Diets That Don’t Work

Scale-losing-Weight

Avoid these five types of diets for best weight loss results. There are hundreds of these quick-fix diets out there, from the grapefruit diet to the detox diet to the “caveman” diet. How do you tell legitimate weight loss plans from diets that don’t work?

fad dietsThe worst diets ever:

Experts have identified five types of diet that are unlikely to produce long-term results for most people.

1. Diets that focus on only a few foods or food groups

Like the cabbage soup diet, grapefruit diet, strict vegan diets, raw food diets, and many low-carb diets). Beware of any diet that rules out entire food groups. People need to eat from a variety of food groups to get all the nutrients they need.

2. “Detox” diets

Extreme regimes calling for procedures like liver flushes, bodily cleanses, colonics, or hormone injections. Your body is well equipped with organs, such as the liver and kidneys, and the immune system, to rid itself of potential toxins and does an excellent job of cleansing itself without needing flushes or cleanses”.

3. Diets with “miracle” foods or ingredients

Like supplements, fructose water, bitter orange, green tea, or apple cider vinegar. Be wary of any plan that recommends a shelf full of supplements, enzymes, or potions, these can be expensive and may well offer no benefit.

4. Fasting and very low-calorie diets

Fasting has been a cultural and religious tradition for centuries, and is fine for a day or so, but fasting for weight loss is counterproductive. When you consume too few calories, your body thinks it is starving and adjusts your metabolism. When you go back to eating normally, your metabolism doesn’t readjust and therefore you need fewer calories than before, so you swing between losing weight and putting it back on again, otherwise known as the yo-yo syndrome. What about very low-calorie diets? These may result in impressive weight loss at the beginning but this will slow over time as weight loss averages out.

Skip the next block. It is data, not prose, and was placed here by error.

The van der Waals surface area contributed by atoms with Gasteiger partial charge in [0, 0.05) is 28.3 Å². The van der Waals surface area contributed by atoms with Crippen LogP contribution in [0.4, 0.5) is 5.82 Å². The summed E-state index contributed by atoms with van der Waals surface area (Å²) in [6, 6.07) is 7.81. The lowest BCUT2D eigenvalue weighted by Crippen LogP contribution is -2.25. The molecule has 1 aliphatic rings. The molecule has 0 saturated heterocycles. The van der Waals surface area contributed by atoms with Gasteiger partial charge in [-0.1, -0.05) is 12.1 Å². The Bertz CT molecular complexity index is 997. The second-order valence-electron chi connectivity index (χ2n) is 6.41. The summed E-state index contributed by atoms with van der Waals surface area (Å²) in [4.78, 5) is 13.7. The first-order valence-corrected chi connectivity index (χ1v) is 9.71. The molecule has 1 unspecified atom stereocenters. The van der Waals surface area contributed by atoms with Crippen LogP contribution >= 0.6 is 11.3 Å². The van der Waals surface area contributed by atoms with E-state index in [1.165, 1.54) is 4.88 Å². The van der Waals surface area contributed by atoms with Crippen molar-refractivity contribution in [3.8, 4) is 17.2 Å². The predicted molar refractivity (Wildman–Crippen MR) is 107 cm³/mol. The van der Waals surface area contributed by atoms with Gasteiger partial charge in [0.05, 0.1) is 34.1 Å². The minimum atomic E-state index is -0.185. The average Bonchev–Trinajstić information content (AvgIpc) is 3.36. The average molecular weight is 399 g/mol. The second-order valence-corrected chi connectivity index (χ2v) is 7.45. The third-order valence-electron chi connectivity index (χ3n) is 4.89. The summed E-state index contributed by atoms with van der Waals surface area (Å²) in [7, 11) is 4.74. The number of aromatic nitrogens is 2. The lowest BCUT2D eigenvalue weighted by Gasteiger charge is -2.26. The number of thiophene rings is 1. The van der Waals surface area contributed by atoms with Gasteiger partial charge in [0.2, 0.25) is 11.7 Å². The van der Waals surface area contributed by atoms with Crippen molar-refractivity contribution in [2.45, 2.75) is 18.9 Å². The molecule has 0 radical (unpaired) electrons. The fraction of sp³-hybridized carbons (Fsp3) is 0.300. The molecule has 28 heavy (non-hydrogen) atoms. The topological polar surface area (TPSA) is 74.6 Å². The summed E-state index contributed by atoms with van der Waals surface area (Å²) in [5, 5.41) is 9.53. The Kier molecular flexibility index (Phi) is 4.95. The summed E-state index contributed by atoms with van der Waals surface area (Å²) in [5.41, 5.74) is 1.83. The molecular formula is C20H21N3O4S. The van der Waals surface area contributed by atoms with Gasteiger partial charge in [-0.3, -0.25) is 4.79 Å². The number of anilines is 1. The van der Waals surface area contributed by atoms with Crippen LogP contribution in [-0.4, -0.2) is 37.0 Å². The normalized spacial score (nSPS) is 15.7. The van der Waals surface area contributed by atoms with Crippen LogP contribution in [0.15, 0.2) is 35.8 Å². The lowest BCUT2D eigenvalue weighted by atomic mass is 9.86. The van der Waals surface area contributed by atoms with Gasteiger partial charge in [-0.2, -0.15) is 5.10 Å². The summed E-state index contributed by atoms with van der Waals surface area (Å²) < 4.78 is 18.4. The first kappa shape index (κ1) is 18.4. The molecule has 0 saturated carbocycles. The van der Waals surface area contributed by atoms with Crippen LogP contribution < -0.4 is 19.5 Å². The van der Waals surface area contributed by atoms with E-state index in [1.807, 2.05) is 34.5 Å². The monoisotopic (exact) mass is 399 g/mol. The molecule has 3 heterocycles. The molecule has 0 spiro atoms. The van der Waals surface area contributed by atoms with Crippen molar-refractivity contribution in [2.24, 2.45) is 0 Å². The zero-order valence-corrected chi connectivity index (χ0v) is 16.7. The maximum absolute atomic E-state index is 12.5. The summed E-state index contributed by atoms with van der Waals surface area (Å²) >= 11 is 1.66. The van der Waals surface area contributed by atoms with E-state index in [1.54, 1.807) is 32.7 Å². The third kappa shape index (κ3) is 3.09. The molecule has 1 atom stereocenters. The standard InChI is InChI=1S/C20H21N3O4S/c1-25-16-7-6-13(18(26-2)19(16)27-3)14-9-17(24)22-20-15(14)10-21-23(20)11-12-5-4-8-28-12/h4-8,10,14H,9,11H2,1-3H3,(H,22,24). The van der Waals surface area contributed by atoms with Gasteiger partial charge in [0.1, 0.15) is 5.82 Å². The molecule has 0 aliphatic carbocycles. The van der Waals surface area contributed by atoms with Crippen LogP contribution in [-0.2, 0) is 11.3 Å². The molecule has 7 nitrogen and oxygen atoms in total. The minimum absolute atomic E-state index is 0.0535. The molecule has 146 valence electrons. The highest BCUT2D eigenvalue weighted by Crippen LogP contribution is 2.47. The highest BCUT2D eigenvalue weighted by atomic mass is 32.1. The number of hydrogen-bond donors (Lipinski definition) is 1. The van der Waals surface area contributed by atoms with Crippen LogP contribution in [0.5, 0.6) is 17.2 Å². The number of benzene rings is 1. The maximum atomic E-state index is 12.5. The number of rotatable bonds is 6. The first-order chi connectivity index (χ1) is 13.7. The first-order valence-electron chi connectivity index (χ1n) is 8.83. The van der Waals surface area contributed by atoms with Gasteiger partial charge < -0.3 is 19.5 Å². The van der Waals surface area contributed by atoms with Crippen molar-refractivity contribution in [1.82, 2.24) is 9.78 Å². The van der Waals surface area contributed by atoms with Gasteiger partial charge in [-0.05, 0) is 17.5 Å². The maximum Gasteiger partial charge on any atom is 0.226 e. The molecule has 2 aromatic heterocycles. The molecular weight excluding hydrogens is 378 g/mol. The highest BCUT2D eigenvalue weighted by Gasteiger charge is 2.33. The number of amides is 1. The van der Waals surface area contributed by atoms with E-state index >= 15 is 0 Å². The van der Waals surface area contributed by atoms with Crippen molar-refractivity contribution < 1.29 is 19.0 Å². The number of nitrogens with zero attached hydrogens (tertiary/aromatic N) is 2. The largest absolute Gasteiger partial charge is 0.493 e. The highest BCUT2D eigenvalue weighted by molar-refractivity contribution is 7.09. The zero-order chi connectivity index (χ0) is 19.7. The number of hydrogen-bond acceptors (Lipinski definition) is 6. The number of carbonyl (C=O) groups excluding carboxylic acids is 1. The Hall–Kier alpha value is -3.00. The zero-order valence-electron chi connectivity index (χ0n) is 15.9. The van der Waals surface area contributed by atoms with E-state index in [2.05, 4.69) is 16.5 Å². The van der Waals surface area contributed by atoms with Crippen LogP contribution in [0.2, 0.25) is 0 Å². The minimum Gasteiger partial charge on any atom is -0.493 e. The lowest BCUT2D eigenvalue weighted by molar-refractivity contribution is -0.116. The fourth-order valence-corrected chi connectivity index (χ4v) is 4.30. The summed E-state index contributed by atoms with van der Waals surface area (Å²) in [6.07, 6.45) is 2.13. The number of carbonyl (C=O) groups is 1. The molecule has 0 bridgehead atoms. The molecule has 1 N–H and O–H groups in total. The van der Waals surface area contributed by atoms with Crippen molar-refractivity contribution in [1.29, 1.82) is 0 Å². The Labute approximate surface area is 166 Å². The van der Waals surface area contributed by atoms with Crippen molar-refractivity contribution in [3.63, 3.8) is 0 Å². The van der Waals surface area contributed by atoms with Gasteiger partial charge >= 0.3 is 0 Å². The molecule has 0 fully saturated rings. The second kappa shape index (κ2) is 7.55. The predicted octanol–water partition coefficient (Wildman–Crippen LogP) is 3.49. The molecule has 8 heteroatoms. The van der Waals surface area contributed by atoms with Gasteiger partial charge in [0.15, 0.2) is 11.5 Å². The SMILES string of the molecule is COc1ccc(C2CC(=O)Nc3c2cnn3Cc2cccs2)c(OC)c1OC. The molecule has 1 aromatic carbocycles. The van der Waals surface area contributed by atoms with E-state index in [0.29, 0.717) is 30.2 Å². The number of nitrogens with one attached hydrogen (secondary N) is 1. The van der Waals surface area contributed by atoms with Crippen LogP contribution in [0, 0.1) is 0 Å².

5. Diets that sound too good to be true

If it sounds too good to be true, it probably is. Diet plans that claim to have a “secret”, that make dramatic statements against respected health authorities, or make recommendations that contradict those of scientific organizations are suspect.

Finding a diet that works

There is no such thing as one size fits all when it comes to diet plans, and it’s important to find one that fits your lifestyle. The best diet is one you can safely and realistically stick with for the long term, plain and simple. It should be flexible enough to fit in with your lifestyle and should encourage healthier eating by focusing on balance, variety and moderation. In fact, the best “diet” may not be a diet at all. Instead, think about strategies to satisfy your hunger for fewer calories. Eating more fruit, vegetables, whole grains, and lean protein can help manage your appetite.

Two top tips for weight loss

1. Identify your “weakest link”. Most people know immediately where they are vulnerable, mid-afternoon snacking, large portions, too much alcohol, a sweet tooth, or snacking all day long. For example, if you overeat because of stress, consider a stress management. Develop a strategy to address areas where you’re vulnerable so you can set yourself up for success.

2. Take baby steps – Identify one to three small changes you can make straight away in your diet and exercise. Reassess in a few weeks to see whether your changes are working; then make a few more small changes. Expect to see significant changes in around 12 weeks.

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